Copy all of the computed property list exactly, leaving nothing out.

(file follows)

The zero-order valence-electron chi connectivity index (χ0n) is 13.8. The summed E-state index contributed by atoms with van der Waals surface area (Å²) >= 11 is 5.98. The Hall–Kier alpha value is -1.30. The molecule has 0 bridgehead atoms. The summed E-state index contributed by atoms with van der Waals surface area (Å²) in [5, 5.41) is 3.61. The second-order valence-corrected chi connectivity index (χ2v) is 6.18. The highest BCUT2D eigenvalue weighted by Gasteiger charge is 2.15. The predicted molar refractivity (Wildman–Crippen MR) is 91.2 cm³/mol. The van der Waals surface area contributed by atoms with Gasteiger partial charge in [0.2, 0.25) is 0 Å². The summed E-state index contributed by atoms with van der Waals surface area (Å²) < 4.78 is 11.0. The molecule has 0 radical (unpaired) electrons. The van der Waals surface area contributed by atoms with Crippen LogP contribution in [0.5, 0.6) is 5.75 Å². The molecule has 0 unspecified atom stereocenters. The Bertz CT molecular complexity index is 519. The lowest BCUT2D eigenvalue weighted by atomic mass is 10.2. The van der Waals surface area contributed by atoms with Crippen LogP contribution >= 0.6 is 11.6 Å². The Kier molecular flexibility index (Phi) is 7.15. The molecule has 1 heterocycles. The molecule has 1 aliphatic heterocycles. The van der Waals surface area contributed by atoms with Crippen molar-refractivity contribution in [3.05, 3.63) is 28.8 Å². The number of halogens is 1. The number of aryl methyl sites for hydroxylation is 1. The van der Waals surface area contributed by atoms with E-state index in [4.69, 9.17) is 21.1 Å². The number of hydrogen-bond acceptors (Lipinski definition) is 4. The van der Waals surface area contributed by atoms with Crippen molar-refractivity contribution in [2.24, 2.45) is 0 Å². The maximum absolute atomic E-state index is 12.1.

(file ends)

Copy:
The zero-order valence-electron chi connectivity index (χ0n) is 13.8. The summed E-state index contributed by atoms with van der Waals surface area (Å²) >= 11 is 5.98. The Hall–Kier alpha value is -1.30. The molecule has 0 bridgehead atoms. The summed E-state index contributed by atoms with van der Waals surface area (Å²) in [5, 5.41) is 3.61. The second-order valence-corrected chi connectivity index (χ2v) is 6.18. The highest BCUT2D eigenvalue weighted by Gasteiger charge is 2.15. The predicted molar refractivity (Wildman–Crippen MR) is 91.2 cm³/mol. The van der Waals surface area contributed by atoms with Gasteiger partial charge in [0.2, 0.25) is 0 Å². The summed E-state index contributed by atoms with van der Waals surface area (Å²) < 4.78 is 11.0. The molecule has 0 radical (unpaired) electrons. The van der Waals surface area contributed by atoms with Crippen LogP contribution in [0.5, 0.6) is 5.75 Å². The molecule has 0 unspecified atom stereocenters. The Bertz CT molecular complexity index is 519. The lowest BCUT2D eigenvalue weighted by atomic mass is 10.2. The van der Waals surface area contributed by atoms with Crippen LogP contribution >= 0.6 is 11.6 Å². The Kier molecular flexibility index (Phi) is 7.15. The molecule has 1 heterocycles. The molecule has 1 aliphatic heterocycles. The van der Waals surface area contributed by atoms with Crippen molar-refractivity contribution in [3.05, 3.63) is 28.8 Å². The number of halogens is 1. The number of aryl methyl sites for hydroxylation is 1. The van der Waals surface area contributed by atoms with E-state index in [4.69, 9.17) is 21.1 Å². The number of hydrogen-bond acceptors (Lipinski definition) is 4. The van der Waals surface area contributed by atoms with Crippen molar-refractivity contribution in [2.24, 2.45) is 0 Å². The maximum absolute atomic E-state index is 12.1.